If you are uneasy with Facebook’s cross-domain tracking, you aren’t alone. This has led to a call from lawmakers as well as privacy advocates to have the FTC investigate whether Facebook deceived users by tracking logged-out users. And a group of 6 Facebook users has filed suit against Facebook over this issue.

This newest privacy snafu could prod legislators into moving on one of the many online privacy bills that have been introduced this year. Users’ unease with the quickly-evolving technical capabilities of companies to track users, combined with the abstruse ways in which that data can be collected (from social widgets to super cookies to fingerprinting), has resulted in a growing user demand to have Congress provide legal safeguards for individual privacy when using the Internet.

Unsurprisingly, Facebook hopes that its brand of data collection through ‘like’ buttons won’t be subject to federal regulation. According to AdAge, Facebook sent an “army of lawyers” to Washington to convince Senators McCain and Kerry to carve out exceptions to their recently introduced privacy bill so that Facebook could track their users via social widgets on other sites (dubbed the "Facebook loophole"). But while Kerry and McCain may have acquiesced to Facebook's requests, Senator Rockefeller did not. He introduced legislation that would empower the FTC to create rules around how best to protect users online from pervasive online tracking by third parties.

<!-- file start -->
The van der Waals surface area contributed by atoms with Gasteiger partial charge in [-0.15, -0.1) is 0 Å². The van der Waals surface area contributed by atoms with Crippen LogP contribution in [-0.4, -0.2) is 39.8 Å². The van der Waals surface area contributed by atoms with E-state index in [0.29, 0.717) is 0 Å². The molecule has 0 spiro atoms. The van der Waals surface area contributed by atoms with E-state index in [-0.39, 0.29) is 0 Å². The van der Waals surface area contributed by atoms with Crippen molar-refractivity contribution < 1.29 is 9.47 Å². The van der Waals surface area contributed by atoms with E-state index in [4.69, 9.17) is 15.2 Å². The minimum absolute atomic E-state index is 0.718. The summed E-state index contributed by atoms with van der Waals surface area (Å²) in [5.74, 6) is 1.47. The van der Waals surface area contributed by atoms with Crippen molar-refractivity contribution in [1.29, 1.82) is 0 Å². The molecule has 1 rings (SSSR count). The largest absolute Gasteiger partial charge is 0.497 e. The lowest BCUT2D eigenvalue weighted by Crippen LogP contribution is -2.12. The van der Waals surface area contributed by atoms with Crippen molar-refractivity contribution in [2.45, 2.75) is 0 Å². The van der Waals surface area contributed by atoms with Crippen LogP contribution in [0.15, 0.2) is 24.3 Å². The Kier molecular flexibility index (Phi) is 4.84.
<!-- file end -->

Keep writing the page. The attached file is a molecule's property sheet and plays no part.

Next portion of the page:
Facebook seems keen to influence future legislation on these issues. They recently filed paperwork to form a political action committee that will be "supporting candidates who share our goals of promoting the value of innovation to our economy while giving people the power to share and make the world more open and connected."

We hope that these efforts to influence politicians won't come at the cost of strong protections for user privacy on the Internet.  As the situation currently stands, the resources available to governments and corporations to track users across the Internet far outstrip the resources of the average user to fend off such tracking. And from all appearances, self-regulation by industry is failing. 

What You Can Do

If you find yourself creeped-out by being tracked by Facebook on non-Facebook sites, then you have a few options to protect yourself and voice your concerns.

  • Install Firefox addons like Ghostery, ShareMeNot, Abine’s Taco, and/or AdBlockPlus to limit online tracking. None of these is perfect and each works a little different; check out this guide for a discussion. Also consider installing the Priv3 Firefox extension, which is still in beta.
  • Use private browsing mode.
  • Adjust the settings in your browser to delete all cookies upon closing. Clear your cookies when leaving a social networking site, and log out of Facebook before browsing the web. You should consider having one browser strictly for logging into your Facebook account and one browser for the rest of your web usage.
  • Support privacy legislation like the Rockefeller Do Not Track bill, which will give users a voice when it comes to online tracking.
  • 1. According to his blog, Cubrilovic says he’s been trying to inform Facebook of these issues since November 14, 2010